Genetic and environmental factors play an important role in the emergence of neurodegenerative diseases.

Epidemiological studies have confirmed that environmental toxins are one of the most important factors contributing to the development of neurodegenerative disorders (eg excessive exposure to pesticides, heavy metals, etc.)

Several scientific groups have also discovered that ND contributes to the gene response, and in particular, a large number of genes involved in these conditions have been reported (e.g., a mutation of the hGDH2 protein has accelerated the onset of Parkinson’s disease and that one mutation of the SLC25 gene causes ataxia)


What are these lifestyle factors that facilitate the occurrence of a ND?

  • A study in 7 countries (2009) has shown that factors such as smoking, hypertension and increased total cholesterol in the middle age are associated with increased risk for dementia.

  • An analysis published in Lancet2 in 2011 shows that about 50% of cases of Alzheimer’s disease globally are factors such as diabetes mellitus, middle-age hypertension, middle-age obesity, smoking, depression, mental Inactivity or low educational level and lack of physical activity.

What are the lifestyle factors that can protect us from a ND?

Dieting can significantly help in prevention, as demonstrated by a recent analysis of the Caerphilly Prospective Study (2013) in Wales. According to this study, daily consumption of more than three portions of fruit and vegetables reduces the risk of dementia by 20% in 30 years. If this change is combined with other lifestyle changes such as alcohol abstinence and systematic, mild physical exercise, the benefits are far greater

Also the Mediterranean, and especially the Cretan Diet, which is characterized by high intake of vegetables, legumes, nuts and seeds, fruits, cereals, moderate fish intake, high intake of beneficial polyunsaturated fatty acids, low intake of saturated fatty acids, low intake of meat and dairy products and limited consumption of alcohol, mainly in the form of wine, has been associated with a reduced risk of cardiovascular disease, several types of cancer and overall mortality, but also in reducing the risk for the onset of Alzheimer’s disease. It is noteworthy that the Mediterranean Diet may have significant benefits, even when Alzheimer’s disease is settled and its symptoms have begun.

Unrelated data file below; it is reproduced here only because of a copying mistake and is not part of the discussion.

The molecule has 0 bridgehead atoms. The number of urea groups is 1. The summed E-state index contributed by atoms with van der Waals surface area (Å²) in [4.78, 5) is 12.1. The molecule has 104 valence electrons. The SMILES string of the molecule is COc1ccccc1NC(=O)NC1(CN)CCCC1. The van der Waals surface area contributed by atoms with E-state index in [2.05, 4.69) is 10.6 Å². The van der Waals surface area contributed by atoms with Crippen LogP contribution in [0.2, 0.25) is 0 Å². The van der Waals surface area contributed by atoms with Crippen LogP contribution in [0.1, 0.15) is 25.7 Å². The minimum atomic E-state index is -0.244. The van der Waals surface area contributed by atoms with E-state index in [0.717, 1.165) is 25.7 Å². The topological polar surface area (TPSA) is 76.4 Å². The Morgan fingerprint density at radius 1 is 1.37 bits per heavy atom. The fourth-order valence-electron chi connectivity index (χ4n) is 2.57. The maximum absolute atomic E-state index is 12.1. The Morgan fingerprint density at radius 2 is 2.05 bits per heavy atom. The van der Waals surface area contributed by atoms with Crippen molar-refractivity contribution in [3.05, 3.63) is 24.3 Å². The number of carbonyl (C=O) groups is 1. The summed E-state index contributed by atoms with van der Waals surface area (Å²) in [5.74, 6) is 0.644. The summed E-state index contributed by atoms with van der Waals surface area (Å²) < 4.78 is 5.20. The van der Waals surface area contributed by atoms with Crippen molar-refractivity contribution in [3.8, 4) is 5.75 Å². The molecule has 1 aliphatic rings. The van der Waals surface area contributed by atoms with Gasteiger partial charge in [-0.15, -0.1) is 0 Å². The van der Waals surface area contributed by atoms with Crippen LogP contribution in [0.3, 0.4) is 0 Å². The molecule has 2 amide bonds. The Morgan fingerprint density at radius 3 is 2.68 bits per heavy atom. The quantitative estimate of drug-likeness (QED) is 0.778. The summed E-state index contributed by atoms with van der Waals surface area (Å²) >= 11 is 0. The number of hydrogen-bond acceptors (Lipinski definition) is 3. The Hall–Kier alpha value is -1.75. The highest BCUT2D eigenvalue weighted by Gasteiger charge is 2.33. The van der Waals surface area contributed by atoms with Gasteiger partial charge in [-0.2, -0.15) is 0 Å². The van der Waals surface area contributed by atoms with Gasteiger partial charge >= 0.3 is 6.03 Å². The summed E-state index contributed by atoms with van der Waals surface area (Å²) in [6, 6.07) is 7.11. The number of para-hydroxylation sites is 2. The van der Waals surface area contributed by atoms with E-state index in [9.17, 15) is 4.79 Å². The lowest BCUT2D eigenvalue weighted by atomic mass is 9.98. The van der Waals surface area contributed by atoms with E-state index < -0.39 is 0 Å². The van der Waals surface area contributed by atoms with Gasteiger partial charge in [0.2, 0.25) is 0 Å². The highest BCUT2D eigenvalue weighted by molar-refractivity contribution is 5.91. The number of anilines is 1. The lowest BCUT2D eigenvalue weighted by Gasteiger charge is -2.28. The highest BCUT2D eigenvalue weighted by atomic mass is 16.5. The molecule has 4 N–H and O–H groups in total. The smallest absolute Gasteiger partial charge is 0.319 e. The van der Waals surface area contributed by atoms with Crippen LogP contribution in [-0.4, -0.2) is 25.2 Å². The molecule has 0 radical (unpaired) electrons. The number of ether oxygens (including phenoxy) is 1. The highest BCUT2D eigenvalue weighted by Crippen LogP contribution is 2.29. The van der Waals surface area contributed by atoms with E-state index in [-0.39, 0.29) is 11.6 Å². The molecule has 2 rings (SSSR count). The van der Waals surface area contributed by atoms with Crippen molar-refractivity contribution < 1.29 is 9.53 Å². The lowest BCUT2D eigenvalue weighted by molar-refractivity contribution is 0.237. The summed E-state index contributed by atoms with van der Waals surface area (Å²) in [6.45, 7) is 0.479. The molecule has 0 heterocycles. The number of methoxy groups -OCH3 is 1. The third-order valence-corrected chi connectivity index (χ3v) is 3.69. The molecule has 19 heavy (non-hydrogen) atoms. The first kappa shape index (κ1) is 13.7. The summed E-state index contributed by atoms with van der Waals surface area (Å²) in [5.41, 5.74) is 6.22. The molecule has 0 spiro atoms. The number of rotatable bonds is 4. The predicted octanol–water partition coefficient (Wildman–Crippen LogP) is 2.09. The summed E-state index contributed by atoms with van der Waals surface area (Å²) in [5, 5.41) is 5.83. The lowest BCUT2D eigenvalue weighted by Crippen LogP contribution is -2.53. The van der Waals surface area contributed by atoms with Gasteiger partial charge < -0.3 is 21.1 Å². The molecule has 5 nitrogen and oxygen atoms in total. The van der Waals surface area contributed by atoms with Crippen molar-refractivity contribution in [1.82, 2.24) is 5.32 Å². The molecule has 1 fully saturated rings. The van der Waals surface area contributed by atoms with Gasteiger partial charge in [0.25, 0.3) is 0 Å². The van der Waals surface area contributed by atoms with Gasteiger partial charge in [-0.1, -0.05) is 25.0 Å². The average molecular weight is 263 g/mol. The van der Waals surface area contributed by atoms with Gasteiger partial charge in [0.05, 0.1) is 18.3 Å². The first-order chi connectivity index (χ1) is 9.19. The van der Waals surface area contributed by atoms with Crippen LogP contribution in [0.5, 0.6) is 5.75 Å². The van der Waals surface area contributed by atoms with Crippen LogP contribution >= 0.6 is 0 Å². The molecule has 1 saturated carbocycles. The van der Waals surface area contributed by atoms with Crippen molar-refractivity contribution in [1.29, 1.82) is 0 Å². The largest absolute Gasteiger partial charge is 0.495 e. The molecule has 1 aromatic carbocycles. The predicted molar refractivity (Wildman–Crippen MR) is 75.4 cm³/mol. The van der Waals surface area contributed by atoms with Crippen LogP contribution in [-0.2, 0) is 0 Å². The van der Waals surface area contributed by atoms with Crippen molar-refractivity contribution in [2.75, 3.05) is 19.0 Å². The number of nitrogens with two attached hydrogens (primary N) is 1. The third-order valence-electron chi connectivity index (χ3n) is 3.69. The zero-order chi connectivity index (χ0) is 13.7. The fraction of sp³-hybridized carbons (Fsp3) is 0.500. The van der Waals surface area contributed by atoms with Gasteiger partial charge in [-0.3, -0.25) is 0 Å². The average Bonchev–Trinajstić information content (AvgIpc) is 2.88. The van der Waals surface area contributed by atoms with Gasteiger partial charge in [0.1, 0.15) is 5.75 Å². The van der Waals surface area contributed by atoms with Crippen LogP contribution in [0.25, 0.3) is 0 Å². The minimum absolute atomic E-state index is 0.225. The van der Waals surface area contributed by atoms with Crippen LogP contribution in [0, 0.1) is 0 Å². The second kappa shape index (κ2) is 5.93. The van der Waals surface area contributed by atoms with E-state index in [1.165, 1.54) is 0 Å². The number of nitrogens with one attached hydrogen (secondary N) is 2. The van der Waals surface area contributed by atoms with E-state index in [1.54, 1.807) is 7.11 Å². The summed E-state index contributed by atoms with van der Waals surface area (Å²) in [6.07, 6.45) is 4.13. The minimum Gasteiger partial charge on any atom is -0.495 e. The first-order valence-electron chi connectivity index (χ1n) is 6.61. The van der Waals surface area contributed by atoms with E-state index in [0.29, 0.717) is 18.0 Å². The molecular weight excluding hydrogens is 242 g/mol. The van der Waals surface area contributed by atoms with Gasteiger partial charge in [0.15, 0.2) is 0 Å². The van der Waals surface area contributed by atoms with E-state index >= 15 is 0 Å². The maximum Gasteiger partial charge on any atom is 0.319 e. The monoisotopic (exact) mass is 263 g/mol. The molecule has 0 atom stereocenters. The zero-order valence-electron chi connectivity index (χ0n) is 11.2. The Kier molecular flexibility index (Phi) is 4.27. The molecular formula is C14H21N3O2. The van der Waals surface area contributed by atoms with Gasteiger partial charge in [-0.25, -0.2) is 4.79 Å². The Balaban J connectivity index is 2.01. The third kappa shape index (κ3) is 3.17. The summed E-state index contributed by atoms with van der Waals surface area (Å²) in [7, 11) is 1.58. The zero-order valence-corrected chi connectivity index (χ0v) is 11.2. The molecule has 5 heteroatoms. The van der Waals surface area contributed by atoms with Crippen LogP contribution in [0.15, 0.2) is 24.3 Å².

The role of Functional Medicine in ND

Functional Medicine has as a rule, as in all diseases and for ND, first of all the prevention. Even though the news that neurodegenerative diseases are increasing is ominous, the news is so optimistic about the prevention of these conditions. As we know from the Greek medical tradition, it is more important to receive than to cure, because treating it when the disease has occurred is like digging to find water when you have already thirsty. Even more important than diagnosis, it is therefore not necessary to diagnose!

If, however, the onset of the disease is not avoided, it is important that the diagnosis be made as early as possible so that there is room for reversing even partial or even slowing progression of the disease. Even when there are genes predisposing to such a disease, lifestyle factors can modify gene expression and thus suppress or reverse the mechanisms that lead to inflammation and degeneration. Thus, the onset of the disease can be avoided or, in the worst of cases, delayed significantly.

The specialized examinations available to Functional Medicine are able to read cellular function and understand the mechanism of disease so targeted to support the healthy cell or even the cell that is already diseased;thus contributing to the treatment of neurodegenerative diseases based mainly on the application of antioxidant, anti-inflammatory and protective vascular or other biological mechanisms, and not chemotherapy.

In this way, Operational Medicine has proven not to address the causes of pathogenicity at its root, but artificially attempts to overturn the final visible effect and symptom.